Measurement of jobless total to be improved

Click to follow
The Independent Online
No economic statistics are more sensitive or less trusted than the unemployment figures. The Office for National Statistics will this week announce big improvements to the measurement of the jobs market. Diane Coyle, Economics Editor, reports.

In its dying days the Conservative government enjoyed one bright spot each month with the announcement of a big fall in headline unemployment. The trouble was that nobody believed the figures. Even on its own admission, there had been 10 changes to benefit rules since 1979 which had tended to reduce the number of unemployment benefit claimants, and critics counted far more fiddles than that.

On Thursday the Office for National Statistics is due to announce a series of improvements to the monthly figures on the state of the jobs market, to be implemented when the unemployment numbers for September are published next week.

The announcement will not, however, include a switch from the flawed claimant count measure to a full monthly survey of unemployment and employment. This option, preferred by many experts, would cost pounds 8m to pounds 10m a year for relatively little new information.

However, the ONS is expected to introduce a monthly measure of unemployment based on the current quarterly surveys, at an additional cost of around pounds 250,000.

Following consultations during the summer, it will also shape its presentation of the mass of information available on the jobs market to reflect better the concerns of the Government. In particular, it will give more prominence to the results of the detailed quarterly Labour Force Survey, merging them with the claimant count unemployment measure and other information such as earnings and vacancies.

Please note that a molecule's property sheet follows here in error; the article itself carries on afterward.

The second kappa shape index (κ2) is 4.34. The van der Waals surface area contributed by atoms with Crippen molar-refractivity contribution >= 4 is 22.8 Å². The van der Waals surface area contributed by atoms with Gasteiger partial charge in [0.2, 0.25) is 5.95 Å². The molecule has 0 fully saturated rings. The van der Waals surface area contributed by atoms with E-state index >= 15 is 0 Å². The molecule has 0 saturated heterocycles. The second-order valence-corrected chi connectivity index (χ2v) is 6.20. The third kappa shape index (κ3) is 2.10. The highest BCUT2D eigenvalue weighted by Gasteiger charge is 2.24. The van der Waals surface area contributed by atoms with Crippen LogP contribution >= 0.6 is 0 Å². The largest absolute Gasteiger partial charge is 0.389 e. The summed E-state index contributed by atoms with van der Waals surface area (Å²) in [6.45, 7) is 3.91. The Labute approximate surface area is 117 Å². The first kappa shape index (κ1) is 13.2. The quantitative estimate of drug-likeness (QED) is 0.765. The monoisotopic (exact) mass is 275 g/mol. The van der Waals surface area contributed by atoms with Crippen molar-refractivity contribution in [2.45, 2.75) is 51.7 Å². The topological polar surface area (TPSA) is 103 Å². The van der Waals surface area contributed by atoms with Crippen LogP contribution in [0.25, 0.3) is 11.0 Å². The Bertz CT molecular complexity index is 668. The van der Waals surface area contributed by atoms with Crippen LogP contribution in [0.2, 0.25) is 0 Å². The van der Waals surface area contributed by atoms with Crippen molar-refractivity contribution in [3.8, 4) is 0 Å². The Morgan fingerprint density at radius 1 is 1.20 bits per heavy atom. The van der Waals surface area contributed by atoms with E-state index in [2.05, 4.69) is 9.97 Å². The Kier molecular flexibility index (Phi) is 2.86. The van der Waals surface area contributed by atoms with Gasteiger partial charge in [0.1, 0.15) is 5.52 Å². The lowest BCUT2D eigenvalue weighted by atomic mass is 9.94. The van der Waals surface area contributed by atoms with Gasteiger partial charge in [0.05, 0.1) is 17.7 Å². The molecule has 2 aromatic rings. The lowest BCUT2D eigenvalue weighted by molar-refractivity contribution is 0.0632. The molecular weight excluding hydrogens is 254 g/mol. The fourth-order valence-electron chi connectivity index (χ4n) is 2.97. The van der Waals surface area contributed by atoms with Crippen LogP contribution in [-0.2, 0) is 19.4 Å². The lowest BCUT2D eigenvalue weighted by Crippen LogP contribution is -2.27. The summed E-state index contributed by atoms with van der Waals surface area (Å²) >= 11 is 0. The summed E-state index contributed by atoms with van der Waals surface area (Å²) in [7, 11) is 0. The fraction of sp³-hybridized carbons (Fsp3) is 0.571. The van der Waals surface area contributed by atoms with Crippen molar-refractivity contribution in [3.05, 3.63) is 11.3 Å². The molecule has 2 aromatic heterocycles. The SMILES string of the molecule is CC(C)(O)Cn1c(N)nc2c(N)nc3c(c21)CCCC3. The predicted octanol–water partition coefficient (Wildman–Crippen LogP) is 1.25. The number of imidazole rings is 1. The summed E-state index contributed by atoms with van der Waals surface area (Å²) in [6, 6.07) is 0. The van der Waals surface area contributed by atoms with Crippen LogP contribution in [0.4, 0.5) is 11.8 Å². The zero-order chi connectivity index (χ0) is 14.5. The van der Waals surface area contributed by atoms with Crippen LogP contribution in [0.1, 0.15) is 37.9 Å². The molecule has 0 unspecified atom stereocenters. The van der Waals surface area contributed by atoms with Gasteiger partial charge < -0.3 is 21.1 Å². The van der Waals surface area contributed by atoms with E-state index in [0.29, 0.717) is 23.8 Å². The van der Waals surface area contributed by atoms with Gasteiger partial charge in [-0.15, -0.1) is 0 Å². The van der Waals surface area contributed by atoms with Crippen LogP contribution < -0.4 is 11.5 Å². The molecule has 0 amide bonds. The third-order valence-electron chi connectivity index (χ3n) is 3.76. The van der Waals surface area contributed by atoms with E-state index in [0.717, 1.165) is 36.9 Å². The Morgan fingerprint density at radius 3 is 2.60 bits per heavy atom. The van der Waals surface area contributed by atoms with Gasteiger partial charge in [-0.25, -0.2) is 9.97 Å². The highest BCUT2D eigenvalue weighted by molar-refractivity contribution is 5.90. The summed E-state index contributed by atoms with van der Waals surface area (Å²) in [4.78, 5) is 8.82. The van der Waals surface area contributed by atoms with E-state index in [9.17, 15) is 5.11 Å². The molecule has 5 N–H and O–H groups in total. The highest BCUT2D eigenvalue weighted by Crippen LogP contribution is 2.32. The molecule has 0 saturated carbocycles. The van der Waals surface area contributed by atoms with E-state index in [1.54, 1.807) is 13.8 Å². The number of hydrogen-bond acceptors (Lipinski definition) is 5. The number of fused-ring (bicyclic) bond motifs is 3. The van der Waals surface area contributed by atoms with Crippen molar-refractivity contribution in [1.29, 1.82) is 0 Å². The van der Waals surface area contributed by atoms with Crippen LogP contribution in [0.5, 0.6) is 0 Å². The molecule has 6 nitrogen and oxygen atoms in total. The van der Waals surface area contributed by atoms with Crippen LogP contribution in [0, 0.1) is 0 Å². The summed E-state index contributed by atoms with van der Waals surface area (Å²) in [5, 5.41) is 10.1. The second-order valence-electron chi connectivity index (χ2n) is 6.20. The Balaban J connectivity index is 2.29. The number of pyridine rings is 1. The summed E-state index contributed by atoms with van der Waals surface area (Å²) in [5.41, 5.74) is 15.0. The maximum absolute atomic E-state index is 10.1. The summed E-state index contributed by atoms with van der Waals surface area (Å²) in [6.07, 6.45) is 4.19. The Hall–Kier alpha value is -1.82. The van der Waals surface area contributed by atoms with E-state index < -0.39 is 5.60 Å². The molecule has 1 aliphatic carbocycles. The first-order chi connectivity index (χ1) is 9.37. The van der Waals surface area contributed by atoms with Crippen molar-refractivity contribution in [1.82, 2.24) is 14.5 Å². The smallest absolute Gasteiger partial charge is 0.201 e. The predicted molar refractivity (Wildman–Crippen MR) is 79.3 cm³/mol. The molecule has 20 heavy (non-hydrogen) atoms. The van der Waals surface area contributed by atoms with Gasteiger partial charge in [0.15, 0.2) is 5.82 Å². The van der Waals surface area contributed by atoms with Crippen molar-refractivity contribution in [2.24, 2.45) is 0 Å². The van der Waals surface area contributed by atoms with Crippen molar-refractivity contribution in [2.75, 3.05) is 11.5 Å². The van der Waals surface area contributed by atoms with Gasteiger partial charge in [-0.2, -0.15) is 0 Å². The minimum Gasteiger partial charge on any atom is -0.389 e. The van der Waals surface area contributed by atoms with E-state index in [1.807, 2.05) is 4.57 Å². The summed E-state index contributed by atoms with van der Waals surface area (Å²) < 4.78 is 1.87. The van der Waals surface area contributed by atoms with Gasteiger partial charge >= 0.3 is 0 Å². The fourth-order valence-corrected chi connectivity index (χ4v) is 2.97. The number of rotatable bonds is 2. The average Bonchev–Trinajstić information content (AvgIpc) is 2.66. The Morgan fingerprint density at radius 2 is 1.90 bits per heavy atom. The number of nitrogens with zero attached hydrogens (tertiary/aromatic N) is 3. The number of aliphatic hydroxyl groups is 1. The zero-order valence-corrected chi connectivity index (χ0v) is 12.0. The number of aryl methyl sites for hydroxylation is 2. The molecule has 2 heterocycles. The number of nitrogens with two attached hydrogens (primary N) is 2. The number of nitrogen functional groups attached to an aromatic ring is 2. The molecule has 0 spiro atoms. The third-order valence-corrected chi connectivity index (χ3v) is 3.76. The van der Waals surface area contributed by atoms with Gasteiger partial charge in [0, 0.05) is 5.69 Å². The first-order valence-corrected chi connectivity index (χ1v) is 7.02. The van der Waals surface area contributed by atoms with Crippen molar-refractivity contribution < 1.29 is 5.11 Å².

As the ONS put it in its announcement of the consultation exercise, the point is to "allow the broad analysis of the labour market to stand out more clearly".

It is likely to introduce figures showing quarterly changes in unemployment for "a number of groups with differing degrees of attachment to the labour market", which could include groups of particular interest for Government policy, such as young people. There will also be an analysis of part-time and full-time employment, temporary versus permanent jobs, and economic inactivity by reason (such as full-time education).

The changes, due to be announced in the ONS's monthly publication, Labour Market Trends, will be welcomed by economists and other experts who rely on the figures. The ONS will describe the improvements as a matter of better presentation, but even so they will help to depoliticise one of the most important indicators of the health of the economy.

Although the new emphasis on the survey-based measure, which conforms to the internationally accepted standard, will "add" hundreds of thousands of people to the unemployment total, joblessness on both measures is currently falling rapidly.

The Government is still considering how to implement its manifesto pledge to create an independent official statistical service.

Comments